In a letter sent to members of the UN Security Council, the Turkish Cypriot leader Mustafa Akinci has called for the reassessment of the mandate of the peacekeeping force Unficyp.
In the letter, dated July 2, Akinci puts forward several arguments of a legal and political nature to support his demand. My comments concern two legal points. The first is that Unficyp continues to cooperate with the Turkish Cypriot authorities without a legal basis. The second is the expressed readiness of his community to prepare a document with the UN dealing with all the aspects of their relations.
As far as the legal argument is concerned, it should be noted that the consent of the host state is the most important legal basis for the admission and operation of a UN force. In the case of Cyprus, this consent has been given by the government of the Republic of Cyprus.
The then Turkish Cypriot vice-president did not protest against the arrival of Unficyp back in 1964, but argued that his constitutional rights were violated when consent from him was not sought (see UN documents S/5583, S/5608, S/5613 and S/5629).
The necessity of placing relations between the UN and the host state on a clear legal basis led to the conclusion of an agreement, on March 31, 1964, between the Republic of Cyprus and the UN, concerning the status of Unficyp.
It is quite obvious that the UN itself viewed the government of the Republic of Cyprus, following the voluntary defection of its Turkish Cypriot members in December 1963, as having the full constitutional competence to sign the agreement with the UN.
Concerning the purposes of Unficyp’s operation, its mandate, as enunciated by the Security Council in its resolution of March 4, 1964 was in the interest of preserving international peace and security, to use its best efforts to prevent a recurrence of fighting and to help maintain and restore law and order and return to normal conditions.
It is of the utmost importance to mention that operative paragraph 2 recognises that the responsibility for the maintenance and restoration of law and order belongs to the government of Cyprus.
There is, therefore, no need for any additional legal basis for cooperation between the Turkish Cypriots and Unficyp, since the legal basis of the force rests equally upon Security Council Resolution 186 of March 4, 1964, taken in accordance with the provisions of the UN Charter and the consent of the government of the Republic of Cyprus, which requested the presence of a UN peacekeeping force on the island.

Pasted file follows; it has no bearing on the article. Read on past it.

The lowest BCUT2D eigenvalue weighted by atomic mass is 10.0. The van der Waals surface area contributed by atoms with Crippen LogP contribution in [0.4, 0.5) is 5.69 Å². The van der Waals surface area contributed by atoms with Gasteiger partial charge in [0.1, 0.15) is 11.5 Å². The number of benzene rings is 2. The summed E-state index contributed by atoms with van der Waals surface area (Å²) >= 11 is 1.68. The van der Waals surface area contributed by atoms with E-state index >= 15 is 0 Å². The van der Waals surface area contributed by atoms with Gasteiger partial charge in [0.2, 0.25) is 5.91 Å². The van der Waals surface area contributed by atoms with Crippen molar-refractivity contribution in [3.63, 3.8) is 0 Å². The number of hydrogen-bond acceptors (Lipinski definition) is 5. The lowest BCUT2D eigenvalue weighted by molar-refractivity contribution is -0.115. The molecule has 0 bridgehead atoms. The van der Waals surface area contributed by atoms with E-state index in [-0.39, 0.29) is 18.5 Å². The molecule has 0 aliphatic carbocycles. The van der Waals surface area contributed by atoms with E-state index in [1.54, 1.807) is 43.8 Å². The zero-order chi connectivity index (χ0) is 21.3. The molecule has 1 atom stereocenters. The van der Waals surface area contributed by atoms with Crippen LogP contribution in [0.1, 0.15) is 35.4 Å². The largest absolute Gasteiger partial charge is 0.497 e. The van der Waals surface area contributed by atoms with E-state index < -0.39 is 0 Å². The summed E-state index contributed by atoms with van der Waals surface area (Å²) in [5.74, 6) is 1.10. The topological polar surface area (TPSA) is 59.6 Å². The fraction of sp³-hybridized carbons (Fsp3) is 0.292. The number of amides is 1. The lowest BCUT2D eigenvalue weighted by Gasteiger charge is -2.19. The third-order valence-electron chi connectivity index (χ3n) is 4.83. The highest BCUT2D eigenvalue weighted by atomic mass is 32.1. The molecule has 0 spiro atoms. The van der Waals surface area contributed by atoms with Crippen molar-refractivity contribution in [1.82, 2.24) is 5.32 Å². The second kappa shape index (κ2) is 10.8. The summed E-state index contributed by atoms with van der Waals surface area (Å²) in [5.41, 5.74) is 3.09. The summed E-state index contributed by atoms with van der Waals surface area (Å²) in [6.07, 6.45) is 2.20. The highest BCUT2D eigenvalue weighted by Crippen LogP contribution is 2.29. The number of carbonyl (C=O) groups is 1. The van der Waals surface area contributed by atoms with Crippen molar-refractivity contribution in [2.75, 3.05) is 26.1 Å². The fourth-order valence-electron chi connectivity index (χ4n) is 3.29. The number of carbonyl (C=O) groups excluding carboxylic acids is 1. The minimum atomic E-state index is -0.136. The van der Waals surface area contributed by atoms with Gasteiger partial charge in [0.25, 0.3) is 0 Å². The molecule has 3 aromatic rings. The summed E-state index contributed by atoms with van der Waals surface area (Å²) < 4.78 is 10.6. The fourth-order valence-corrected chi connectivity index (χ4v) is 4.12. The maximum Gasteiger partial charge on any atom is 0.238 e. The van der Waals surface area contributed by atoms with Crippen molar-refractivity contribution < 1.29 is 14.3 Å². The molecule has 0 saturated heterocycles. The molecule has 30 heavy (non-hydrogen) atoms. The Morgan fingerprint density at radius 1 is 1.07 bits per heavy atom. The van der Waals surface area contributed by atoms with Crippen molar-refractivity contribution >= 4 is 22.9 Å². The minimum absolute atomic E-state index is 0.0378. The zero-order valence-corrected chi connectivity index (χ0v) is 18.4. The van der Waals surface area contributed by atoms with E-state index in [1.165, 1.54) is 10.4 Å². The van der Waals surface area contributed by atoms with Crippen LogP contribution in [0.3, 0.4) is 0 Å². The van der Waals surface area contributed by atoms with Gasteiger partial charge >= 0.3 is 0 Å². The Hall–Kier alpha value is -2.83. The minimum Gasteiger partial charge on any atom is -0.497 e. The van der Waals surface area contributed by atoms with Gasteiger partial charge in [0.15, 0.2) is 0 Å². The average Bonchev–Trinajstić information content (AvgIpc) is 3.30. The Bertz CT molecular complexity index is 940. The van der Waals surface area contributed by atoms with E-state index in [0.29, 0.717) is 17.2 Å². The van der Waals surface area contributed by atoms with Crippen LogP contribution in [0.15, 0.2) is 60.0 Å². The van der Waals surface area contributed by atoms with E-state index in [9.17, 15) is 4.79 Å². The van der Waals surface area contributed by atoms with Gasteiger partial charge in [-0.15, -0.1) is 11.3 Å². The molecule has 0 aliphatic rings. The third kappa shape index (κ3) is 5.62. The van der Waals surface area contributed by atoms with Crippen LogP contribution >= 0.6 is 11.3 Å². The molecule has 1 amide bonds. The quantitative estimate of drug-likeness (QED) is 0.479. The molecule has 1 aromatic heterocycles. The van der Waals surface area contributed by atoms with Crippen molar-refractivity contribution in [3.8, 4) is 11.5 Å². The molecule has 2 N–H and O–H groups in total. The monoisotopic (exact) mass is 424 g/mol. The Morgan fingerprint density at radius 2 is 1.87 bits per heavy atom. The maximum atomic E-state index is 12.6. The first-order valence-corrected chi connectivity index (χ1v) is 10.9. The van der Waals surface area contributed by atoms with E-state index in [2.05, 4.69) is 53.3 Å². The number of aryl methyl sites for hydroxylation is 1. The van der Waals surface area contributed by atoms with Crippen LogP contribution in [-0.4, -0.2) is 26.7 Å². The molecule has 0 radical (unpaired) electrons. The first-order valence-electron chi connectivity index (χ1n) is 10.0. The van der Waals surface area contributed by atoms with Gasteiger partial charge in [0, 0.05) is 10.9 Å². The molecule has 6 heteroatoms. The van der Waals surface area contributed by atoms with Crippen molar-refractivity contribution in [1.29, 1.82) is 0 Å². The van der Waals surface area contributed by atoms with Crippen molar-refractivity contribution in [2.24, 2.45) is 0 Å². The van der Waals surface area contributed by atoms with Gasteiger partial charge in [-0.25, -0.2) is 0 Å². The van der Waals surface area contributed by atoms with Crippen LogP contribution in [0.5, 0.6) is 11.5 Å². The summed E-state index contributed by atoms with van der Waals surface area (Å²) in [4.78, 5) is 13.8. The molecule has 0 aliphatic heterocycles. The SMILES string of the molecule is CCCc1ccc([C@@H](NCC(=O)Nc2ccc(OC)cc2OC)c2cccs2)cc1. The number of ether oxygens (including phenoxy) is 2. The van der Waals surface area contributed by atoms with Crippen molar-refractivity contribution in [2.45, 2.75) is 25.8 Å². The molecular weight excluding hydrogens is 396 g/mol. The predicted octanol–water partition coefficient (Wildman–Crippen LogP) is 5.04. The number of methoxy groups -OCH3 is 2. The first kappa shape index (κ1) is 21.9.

Coming now to Akinci’s expressed readiness to prepare a document with the UN to deal with all aspects of their relations, one wonders whether the UN can ignore their own Resolution 541 (1983) of November 18, 1983 which: “Deplores the Declaration of the Turkish Cypriot authorities of the purported secession of part of the Republic of Cyprus and considers the Declaration referred to above as legally invalid and calls for its withdrawal”.
Moreover, the resolution “calls upon all states not to recognise any Cypriot state other than the Republic of Cyprus”.
There is, however, another legal argument against preparing such a document which is obviously aimed at giving the Turkish Cypriot side a say in matters concerning Unficyp. For 54 years the Turkish Cypriot side cooperated with Unficyp in the performance of its peacekeeping mission. This has created customary international law according to eminent international lawyers. The two necessary elements implying the existence of customary law are there. “Consuetudo”, prolonged repetition of the same action and “opinio juris sive necessitatis”, belief in the obligatory character of its usage. This is the opinion of Professor Paul Guggenheim (“Traite de Droit International Public” Tome 1, p.46), as well as that of Professor Oppenheim (International Law, Vol. I, p.26) who confirms that “international jurists speak of a custom when a clear and continuous habit of doing certain actions has grown up under the aegis of the conviction that these actions are, according to International Law, obligatory or right”.
What is, therefore, needed is respect for the norms of international law and the political will to reach an agreement for the solution of the Cyprus problem, which will benefit both communities. Any other argument only serves political expediencies.
Andrestinos Papadopoulos is a former ambassador of Cyprus